Let’s talk about sex, baby! (Age 8-13)

So you’ve passed the stage where it’s the simple explanation of the birds and the bees. “Where do babies come from?” seems like a walk in the park compared to the sexual landscape that is rapidly coming into view as your child approaches their teens. The worst thing you can do is stick your head in the sand and hope someone else helps then out with all they need to know.

I’m going to share with you what really works with your kids and how to go about having these conversations without awkwardness and embarrassment.

Remember that feeling when you started to get interested in romantic and sexual relationships? It started with fancying someone in the playground and not long down the line it was hands fumbling and lips wandering and you felt terrified you might get it wrong or you didn’t even know what was expected.

I don’t want my kids to feel any of that!

Let me tell you what is working with my kids and how I’ve supported my clients to embrace these sex conversations with their kids.

When we develop a really great relationship with our kids about sex we can have confidence that they’ll avoid the embarrassing situations so many of us found ourselves in. I can’t begin to count the number of times my boys and I have talked about how weird it can feel when you start exploring each other’s bodies as you begin to have relationships.

I’ve focused on the giggles and the fun and the fact that half the fun is not necessarily knowing what you’re doing, but feeling safe enough to talk about that. I’ve also shared with them that if they don’t feel safe enough to talk about these things then it can be a clear sign that this might not be the right thing for them to be doing with this person.

Here’s how to keep the conversations flowing with your child, when it comes to sex:

1. No matter what gender your child is, use the phrase “when you’re older and you have a girlfriend or a boyfriend…” so that your child never feels any discomfort with you about the way their sexuality is developing.

2. Allow any conversation to flow into a sex conversation. I remember one time when my 9 year old was watching a friend’s dog lick its genitals. He said, “I wish I could lick my penis. I bet it feels really good.” I responded to him that it most definitely would feel really good and that one of the great things you can do with another person, when you begin to explore these things, is you can lick each other’s genitals.”. The look on his face? As if all his Christmases had come at once!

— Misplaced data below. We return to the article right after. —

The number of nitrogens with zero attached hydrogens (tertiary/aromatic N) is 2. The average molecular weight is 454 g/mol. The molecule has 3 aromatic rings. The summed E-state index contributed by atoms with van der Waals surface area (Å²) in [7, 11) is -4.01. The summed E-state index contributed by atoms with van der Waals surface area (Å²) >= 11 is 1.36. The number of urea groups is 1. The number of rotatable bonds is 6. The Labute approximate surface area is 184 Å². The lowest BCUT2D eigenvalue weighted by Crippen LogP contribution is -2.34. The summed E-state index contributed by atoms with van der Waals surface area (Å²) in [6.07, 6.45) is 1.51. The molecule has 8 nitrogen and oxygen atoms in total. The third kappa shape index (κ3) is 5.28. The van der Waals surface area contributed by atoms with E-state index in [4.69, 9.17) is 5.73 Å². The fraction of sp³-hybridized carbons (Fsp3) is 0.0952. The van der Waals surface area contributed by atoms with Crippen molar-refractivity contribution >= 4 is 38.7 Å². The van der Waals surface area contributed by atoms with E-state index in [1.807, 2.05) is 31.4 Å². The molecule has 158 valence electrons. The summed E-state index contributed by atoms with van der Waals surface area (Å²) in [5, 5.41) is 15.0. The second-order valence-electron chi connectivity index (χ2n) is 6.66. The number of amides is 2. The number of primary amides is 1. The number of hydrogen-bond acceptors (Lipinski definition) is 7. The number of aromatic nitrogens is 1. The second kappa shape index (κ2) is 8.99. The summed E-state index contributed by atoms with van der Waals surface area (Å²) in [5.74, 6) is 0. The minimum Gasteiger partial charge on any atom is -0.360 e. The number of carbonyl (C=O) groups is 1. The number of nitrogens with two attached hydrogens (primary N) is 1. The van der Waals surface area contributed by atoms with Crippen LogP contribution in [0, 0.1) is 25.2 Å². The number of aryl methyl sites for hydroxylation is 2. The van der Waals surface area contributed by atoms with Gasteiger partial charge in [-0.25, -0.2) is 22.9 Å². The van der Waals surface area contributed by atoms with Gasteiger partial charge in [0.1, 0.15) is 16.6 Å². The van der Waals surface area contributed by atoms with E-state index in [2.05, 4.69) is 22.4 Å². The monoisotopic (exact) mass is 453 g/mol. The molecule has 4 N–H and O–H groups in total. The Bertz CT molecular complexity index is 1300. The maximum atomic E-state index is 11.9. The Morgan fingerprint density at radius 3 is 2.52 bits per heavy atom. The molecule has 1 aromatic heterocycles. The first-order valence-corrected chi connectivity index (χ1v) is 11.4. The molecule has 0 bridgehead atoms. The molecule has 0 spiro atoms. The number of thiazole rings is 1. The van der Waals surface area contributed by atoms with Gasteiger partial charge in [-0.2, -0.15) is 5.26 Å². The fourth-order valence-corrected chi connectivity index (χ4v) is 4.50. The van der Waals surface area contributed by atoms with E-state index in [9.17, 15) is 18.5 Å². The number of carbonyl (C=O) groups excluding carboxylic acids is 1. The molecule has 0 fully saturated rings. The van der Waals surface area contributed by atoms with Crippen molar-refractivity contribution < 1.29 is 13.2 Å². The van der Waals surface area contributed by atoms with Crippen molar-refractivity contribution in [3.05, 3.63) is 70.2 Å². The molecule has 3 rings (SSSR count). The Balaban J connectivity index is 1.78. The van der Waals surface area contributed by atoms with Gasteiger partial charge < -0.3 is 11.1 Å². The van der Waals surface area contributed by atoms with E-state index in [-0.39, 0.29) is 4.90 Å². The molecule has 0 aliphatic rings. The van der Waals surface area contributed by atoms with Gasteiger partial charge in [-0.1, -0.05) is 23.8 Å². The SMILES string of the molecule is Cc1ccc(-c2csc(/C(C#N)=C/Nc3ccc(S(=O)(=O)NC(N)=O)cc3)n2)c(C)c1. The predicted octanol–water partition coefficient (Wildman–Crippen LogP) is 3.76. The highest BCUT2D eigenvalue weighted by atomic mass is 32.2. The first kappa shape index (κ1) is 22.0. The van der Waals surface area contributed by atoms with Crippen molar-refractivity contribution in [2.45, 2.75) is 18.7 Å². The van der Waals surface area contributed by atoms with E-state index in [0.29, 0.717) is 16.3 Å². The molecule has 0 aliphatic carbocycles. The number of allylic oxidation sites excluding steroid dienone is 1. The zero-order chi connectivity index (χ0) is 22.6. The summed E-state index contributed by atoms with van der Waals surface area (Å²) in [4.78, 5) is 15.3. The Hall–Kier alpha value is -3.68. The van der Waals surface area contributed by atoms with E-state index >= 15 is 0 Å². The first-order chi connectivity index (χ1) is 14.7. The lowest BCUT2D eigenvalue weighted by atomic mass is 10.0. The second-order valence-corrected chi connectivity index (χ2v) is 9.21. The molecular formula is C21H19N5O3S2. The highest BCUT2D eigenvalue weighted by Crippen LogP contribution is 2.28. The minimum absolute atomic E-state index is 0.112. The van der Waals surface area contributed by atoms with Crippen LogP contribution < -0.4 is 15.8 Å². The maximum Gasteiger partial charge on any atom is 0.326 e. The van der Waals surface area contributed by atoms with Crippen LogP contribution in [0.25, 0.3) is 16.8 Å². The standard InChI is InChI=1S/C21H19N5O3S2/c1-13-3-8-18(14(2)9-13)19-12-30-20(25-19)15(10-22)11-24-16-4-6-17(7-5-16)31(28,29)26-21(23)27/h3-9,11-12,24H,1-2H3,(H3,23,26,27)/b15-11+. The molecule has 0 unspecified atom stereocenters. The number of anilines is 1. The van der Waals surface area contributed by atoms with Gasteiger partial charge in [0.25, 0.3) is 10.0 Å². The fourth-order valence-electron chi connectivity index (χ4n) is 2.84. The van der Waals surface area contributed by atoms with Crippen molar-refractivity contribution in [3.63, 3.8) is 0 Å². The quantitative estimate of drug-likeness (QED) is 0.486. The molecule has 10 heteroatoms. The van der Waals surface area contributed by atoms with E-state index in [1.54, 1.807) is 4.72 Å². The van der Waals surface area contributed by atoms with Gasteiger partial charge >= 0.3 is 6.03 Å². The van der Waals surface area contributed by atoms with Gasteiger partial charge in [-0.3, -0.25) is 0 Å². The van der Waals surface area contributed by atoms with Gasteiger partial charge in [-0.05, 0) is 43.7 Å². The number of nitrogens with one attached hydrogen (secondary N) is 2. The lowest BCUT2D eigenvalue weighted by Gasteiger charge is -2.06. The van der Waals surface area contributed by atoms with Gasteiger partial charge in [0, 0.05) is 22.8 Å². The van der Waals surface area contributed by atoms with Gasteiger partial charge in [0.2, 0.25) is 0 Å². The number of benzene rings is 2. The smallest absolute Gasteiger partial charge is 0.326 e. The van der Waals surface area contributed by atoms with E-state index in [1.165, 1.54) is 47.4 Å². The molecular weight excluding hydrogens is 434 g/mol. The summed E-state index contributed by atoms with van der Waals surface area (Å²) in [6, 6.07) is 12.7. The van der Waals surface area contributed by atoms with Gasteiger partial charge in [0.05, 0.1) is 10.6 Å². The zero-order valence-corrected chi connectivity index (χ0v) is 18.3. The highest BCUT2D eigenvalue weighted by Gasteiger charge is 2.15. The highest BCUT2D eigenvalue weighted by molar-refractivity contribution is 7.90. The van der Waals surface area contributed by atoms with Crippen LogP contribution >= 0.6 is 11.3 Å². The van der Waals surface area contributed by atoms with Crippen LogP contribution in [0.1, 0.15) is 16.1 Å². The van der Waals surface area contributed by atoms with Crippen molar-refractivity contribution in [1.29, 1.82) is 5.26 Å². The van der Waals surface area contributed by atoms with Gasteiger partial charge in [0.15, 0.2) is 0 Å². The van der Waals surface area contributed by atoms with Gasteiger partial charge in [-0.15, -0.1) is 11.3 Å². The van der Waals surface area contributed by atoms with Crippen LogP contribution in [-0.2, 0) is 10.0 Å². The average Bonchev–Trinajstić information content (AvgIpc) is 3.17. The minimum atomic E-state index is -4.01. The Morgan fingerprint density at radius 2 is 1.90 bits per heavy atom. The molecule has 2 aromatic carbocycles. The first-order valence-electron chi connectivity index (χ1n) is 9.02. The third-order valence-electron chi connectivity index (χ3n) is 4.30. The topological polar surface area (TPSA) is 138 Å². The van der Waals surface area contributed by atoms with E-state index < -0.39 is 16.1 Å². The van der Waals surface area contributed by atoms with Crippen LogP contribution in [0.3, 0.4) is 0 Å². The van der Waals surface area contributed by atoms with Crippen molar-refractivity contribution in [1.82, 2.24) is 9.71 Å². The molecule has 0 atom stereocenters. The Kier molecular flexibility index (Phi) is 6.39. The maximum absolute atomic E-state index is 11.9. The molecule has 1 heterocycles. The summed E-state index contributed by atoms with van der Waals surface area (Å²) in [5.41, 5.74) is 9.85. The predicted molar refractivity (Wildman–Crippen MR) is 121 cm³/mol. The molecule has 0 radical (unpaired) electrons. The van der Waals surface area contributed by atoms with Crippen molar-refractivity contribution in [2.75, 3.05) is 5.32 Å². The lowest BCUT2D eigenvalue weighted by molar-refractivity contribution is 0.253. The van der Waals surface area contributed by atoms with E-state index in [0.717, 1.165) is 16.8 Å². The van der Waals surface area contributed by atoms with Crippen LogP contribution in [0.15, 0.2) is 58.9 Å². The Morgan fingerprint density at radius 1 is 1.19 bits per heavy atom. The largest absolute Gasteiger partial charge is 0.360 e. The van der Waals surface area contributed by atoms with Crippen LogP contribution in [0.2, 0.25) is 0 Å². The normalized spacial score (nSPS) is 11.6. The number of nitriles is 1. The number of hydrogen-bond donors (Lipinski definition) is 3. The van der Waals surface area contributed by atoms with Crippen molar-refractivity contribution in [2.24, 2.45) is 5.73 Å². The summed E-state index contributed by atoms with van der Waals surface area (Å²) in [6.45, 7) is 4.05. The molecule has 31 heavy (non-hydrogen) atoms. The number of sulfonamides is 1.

3. Use proper words for body parts: penis, testicles, vagina, labia, clitoris. And PLEASE! Make sure you talk about the clitoris. If we can raise men and women who love their genitals and make time for the clitoris then well be raising a generation of very happy individuals.

4. Be open to any direction your child takes their curiosity about sex when they talk with you. I’ve had conversations about what it feels like to have an erection, whether I wish I had a penis instead of a vagina, what to do when you have a  wet dream, how to know when it’s OK to masturbate, what to do if you don’t enjoy what’s happening with another person, how to respond to someone else who says “No” to you and what to expect if you say “No” to someone else.

5. Talk about your own sex life if they ask, including some of the embarrassing, not so brilliant experiences. We want our kids to grow up with a healthy view of sex and relationships. We certainly don’t want them thinking that porn is normal or that the unfolding of relationships within movies is what to expect.

6. Have the courage to bring up issues that are in the movies you watch together. Or the portrayal of sex on billboards and in adverts. Explore the way women and men are portrayed in video games and in magazines. You know how you speak to a friend? Speak the same way with your kids – you don’t have to be teaching them all the time. Invite them into conversation.

7. Talk about the risks as well as the fun. STDs, unplanned pregnancy, emotional upset, abuse etc. They don’t need to be heavy and serious conversations. A drip feeding of these things into the other conversations we have will bring awareness for our kids and they will ask for more information when they need it.

8. Trust your child! If they ask  question then they’re ready for the answer.

What would you add to this list? Which parts of it leave you feeling petrified as a parent because it’s so different to your own experience growing up? I’d love to hear from you.

Come along to my Facebook Group and share your thoughts there.

And share this post with your friends – we all want our kids to have the most amazing relationship with their bodies, themselves and sex.

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